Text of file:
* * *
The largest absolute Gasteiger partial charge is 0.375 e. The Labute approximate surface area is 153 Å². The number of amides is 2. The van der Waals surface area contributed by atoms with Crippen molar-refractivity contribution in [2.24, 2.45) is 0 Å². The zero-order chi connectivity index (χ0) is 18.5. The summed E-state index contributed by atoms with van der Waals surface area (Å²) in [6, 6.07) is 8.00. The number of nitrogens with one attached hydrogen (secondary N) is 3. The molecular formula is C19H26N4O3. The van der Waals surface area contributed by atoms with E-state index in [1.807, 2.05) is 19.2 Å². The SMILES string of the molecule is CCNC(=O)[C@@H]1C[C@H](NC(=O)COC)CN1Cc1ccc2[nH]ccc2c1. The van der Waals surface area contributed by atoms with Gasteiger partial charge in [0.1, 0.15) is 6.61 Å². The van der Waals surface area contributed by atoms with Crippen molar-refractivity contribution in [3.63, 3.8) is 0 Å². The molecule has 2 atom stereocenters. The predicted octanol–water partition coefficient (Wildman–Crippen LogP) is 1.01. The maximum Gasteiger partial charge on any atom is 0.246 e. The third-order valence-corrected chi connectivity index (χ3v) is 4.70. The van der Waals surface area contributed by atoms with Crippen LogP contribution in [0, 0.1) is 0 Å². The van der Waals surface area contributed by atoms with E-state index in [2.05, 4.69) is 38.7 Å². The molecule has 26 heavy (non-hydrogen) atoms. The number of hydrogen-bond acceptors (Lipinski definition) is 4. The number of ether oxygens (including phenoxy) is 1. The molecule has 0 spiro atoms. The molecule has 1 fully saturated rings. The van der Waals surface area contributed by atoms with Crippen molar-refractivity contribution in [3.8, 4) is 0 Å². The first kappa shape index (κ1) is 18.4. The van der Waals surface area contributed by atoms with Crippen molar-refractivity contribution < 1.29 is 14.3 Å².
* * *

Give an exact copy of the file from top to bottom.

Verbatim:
The largest absolute Gasteiger partial charge is 0.375 e. The Labute approximate surface area is 153 Å². The number of amides is 2. The van der Waals surface area contributed by atoms with Crippen molar-refractivity contribution in [2.24, 2.45) is 0 Å². The zero-order chi connectivity index (χ0) is 18.5. The summed E-state index contributed by atoms with van der Waals surface area (Å²) in [6, 6.07) is 8.00. The number of nitrogens with one attached hydrogen (secondary N) is 3. The molecular formula is C19H26N4O3. The van der Waals surface area contributed by atoms with E-state index in [1.807, 2.05) is 19.2 Å². The SMILES string of the molecule is CCNC(=O)[C@@H]1C[C@H](NC(=O)COC)CN1Cc1ccc2[nH]ccc2c1. The van der Waals surface area contributed by atoms with Gasteiger partial charge in [0.1, 0.15) is 6.61 Å². The van der Waals surface area contributed by atoms with Crippen molar-refractivity contribution in [3.63, 3.8) is 0 Å². The molecule has 2 atom stereocenters. The predicted octanol–water partition coefficient (Wildman–Crippen LogP) is 1.01. The maximum Gasteiger partial charge on any atom is 0.246 e. The third-order valence-corrected chi connectivity index (χ3v) is 4.70. The van der Waals surface area contributed by atoms with Crippen LogP contribution in [0, 0.1) is 0 Å². The van der Waals surface area contributed by atoms with E-state index in [2.05, 4.69) is 38.7 Å². The molecule has 26 heavy (non-hydrogen) atoms. The number of hydrogen-bond acceptors (Lipinski definition) is 4. The number of ether oxygens (including phenoxy) is 1. The molecule has 0 spiro atoms. The molecule has 1 fully saturated rings. The van der Waals surface area contributed by atoms with Crippen molar-refractivity contribution in [3.8, 4) is 0 Å². The first kappa shape index (κ1) is 18.4. The van der Waals surface area contributed by atoms with Crippen molar-refractivity contribution < 1.29 is 14.3 Å².